PAPUA New Guinea’s Mineral Resources Authority (MRA) says it is making progress on a request from the National Government to double current revenue levels from mineral receipts by 2030.

The average mineral revenue between 2013 and 2016 was approximately K8.15 billion.

The call for a doubling of minerals earnings was contained in the National Government’s Medium Development Plan of 2010, and in an effort to help achieve that, the MRA’s Geological Survey Division has initiated several geological surveys programmes across the country.

The programmes are aimed at updating existing mineral occurrence data and obtaining new data sets to boost mineral exploration. These data sets are important assets to alluring potential mineral investors into the country.

MRA’s executive manager for the Geological Survey Division, Nathan Mosusu, said that under normal circumstances, geological mapping for mineral occurrence is done by exploration companies.

He said that in this case the government has decided to do this on its own and have it ready for potential investors as an incentive.

During his presentation at the recent PNG Mining and Petroleum Investment Conference in Sydney, Mr Mosusu said the MRA had so far surveyed and mapped out areas including Wau/Biaru in Morobe Province, Yule, Wasa and Kubuna in the Central Province, and Kokoda in the Oro Province.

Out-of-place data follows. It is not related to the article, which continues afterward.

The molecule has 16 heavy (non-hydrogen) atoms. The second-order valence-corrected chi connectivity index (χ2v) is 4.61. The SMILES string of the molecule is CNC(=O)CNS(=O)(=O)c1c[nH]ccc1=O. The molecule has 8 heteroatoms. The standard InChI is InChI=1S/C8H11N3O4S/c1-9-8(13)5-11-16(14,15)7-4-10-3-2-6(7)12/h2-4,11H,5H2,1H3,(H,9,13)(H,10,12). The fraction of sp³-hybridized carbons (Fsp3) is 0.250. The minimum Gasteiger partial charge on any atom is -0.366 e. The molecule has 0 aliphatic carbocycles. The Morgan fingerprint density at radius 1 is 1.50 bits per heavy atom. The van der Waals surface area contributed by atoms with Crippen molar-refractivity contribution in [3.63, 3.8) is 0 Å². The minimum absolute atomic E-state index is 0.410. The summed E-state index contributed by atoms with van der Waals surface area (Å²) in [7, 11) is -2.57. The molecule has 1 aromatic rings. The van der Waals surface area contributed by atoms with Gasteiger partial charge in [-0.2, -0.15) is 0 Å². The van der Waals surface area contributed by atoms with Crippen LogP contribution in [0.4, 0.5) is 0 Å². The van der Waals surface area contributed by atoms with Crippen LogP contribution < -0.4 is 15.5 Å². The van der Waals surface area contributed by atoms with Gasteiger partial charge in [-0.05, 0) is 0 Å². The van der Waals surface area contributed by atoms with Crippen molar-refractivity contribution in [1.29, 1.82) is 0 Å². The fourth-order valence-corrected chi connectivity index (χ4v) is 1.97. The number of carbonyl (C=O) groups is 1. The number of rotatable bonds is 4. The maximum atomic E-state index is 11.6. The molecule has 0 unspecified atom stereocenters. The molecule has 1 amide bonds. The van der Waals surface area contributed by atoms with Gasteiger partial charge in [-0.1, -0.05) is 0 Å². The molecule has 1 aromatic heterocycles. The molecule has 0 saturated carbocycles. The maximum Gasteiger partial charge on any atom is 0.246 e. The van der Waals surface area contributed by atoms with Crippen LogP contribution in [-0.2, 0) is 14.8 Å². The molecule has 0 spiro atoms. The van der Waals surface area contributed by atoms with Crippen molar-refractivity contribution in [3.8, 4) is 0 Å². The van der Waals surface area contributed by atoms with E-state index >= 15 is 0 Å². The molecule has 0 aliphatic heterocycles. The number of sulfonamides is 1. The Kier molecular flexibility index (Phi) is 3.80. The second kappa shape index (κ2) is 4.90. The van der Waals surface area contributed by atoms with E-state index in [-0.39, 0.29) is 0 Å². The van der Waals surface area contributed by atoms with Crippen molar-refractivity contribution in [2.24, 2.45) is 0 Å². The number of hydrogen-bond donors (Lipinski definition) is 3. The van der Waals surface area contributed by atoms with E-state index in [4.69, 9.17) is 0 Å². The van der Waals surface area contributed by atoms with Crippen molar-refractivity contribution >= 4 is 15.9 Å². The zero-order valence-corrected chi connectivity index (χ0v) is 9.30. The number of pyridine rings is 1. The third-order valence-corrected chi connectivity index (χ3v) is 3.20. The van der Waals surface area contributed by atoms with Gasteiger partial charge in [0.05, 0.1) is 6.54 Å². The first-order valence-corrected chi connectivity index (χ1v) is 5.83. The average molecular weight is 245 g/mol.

Mr Mosusu said the MRA carried out an airborne geophysical survey along the western part of the country which is the area between the Ok Tedi and proposed Frieda mines, and that data had been obtained.

Other areas surveyed include Kainantu and the NGI region. Complementing those two programmes is the national geochemical sampling programme aimed at defining the mineral elements distribution across the country. This will also help identify locations of new mineral resources across the country.

Mr Mosusu said that with the growing population and demand for services throughout the country, it is important that the government raises sufficient revenue to support and meet this demand.

“And with the track record of the contribution from the mining sector into the national purse, the government has realised that it had to depend on the sector to plan for the future,” he said.